State Theatre Company insists there’s no place like home for inspirational storytelling
From as far back as I can remember, the colours yellow and black have connoted W.A. for me. The road signs dotted along country trips with Dad… My driver’s manual and RAC member’s card, the same hues. The telephone directory just as its title suggested: yellow pages, black type. The jersey I wore to represent my home state in Little Athletics… you guessed it.
So when I spotted the black-and-yellow cover of the 2020 season program by the State Theatre Company of Western Australia – subtitled Stories from Here – my mind went right back to childhood and my teen years, to growing up in a fledgling state that would soon be growing five times as fast as me.
Despite W.A.’s ever-increasing growth in industries such as the resources and hospitality, there are things I yearn for from back then – for when we were more like babes in woods, and this season’s State Theatre promises to bring much of those good feels back.
The State Theatre Company’s affinity with West Australian culture is set to go far beyond mere aesthetics in 2020.
The season will kick off with Tim Winton’s renowned story, Cloudstreet. In conjunction with Malthouse Theatre and part of the Perth Festival, the production will be hosted at the newly renovated His Majesty’s Theatre. An epic slice of Australian literature – about suburban life in post-war Perth – each performance will run for an epic five hours. Cloudstreet is on from 21 February to 15 March.
From there, the company will travel south to Manjimup which will be the innovative setting for Anton Chekhov’s The Cherry Orchard. Directors Adriane Daff and Katherine Tonkin’s version of this classic play promises to be heartbreaking and hilarious in equal parts, with several characters even coming across as a bit ‘Kath & Kim’. The Cherry Orchard runs from 9 to 31 May.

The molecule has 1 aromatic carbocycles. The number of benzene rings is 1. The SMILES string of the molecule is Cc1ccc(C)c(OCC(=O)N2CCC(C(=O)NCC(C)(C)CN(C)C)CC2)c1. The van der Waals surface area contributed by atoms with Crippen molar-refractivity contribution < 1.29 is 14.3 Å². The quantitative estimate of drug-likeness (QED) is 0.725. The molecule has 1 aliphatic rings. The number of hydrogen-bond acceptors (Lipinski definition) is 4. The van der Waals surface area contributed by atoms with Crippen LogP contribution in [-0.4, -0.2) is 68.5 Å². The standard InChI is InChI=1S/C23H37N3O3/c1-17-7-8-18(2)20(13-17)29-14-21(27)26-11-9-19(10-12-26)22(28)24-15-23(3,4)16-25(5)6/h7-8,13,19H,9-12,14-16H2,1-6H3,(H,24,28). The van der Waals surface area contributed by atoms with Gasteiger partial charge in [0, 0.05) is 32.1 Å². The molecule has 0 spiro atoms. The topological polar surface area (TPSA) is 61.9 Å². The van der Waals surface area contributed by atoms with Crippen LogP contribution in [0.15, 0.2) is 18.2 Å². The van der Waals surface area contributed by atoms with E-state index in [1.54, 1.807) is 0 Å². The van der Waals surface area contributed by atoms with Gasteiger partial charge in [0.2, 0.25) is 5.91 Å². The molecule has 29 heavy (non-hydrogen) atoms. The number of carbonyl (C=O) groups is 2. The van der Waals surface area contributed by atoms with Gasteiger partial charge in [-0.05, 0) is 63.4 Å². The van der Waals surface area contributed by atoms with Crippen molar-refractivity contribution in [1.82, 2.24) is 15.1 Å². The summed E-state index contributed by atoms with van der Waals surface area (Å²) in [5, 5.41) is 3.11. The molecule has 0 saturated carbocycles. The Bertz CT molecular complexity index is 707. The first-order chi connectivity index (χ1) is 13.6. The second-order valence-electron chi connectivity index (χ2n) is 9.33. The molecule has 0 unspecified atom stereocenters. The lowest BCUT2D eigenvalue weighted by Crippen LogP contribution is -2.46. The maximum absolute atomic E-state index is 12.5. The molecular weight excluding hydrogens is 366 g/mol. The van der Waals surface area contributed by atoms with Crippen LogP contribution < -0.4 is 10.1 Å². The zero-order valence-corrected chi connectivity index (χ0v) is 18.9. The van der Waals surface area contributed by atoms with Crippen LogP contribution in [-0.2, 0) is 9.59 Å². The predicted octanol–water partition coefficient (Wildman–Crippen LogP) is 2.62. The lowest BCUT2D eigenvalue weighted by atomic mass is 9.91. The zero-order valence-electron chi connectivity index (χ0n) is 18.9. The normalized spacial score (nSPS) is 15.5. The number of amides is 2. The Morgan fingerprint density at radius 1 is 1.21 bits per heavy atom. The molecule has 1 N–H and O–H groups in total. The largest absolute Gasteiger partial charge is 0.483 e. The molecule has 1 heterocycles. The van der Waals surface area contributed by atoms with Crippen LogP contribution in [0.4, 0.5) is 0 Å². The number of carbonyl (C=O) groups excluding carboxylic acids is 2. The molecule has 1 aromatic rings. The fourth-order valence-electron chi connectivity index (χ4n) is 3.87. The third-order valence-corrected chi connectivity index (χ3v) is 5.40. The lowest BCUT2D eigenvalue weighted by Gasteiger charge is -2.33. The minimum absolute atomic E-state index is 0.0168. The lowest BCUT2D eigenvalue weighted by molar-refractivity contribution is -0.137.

From 4 to 21 June there’ll be a platter of fresh faces and voices expressing themselves in ‘Unsung Heroes’, a collection of six home-grown stories, directed by Emily McLean and Joe Paradise Lui.
The Company is also thrilled to be hosting its inaugural Maali Festival – a First Nations takeover of the State Theatre Centre to be held during NAIDOC Week on Sunday 12 July and curated by Black Swan’s resident artists Chloe Ogilvie (Yamatji Nhanda) and Ian Michael (Nyoongar).
Then it’s off to York, the oldest inland town in W.A. for a ghost story set in a hospital that will both delight and terrify. Inspired by 200 years of ghost story accounts, the aptly titled York will run from 15 August to 6 September.
The final quarter of the year will see another Australian production sandwiched between two home-stirred renditions of theatrical classics.
George Orwell’s Animal Farm will be given a comedic yet still-poignant overhaul from 3 to 27 September; cult thriller Wake in Fright, which is set in a hell-scary outback, will be presented from 15 October to 1 November; and the wild west gets another good look-in when Oklahoma! plays from 28 November to 20 December.
By New Year’s Eve, West Australian theatre-goers ought to be feeling well fulfilled. And very much patriotic.
For the full program in digital format, click here.
Cloudstreet stage photography by Pia Johnson.
2 Responses to “State Theatre Company insists there’s no place like home for inspirational storytelling”
[…] art and design, yellow and black have been adopted often to represent WA, too, as highlighted by Cream several years […]
Cool story I’ll post it on Sunday. Thanks
Sent from my iPhone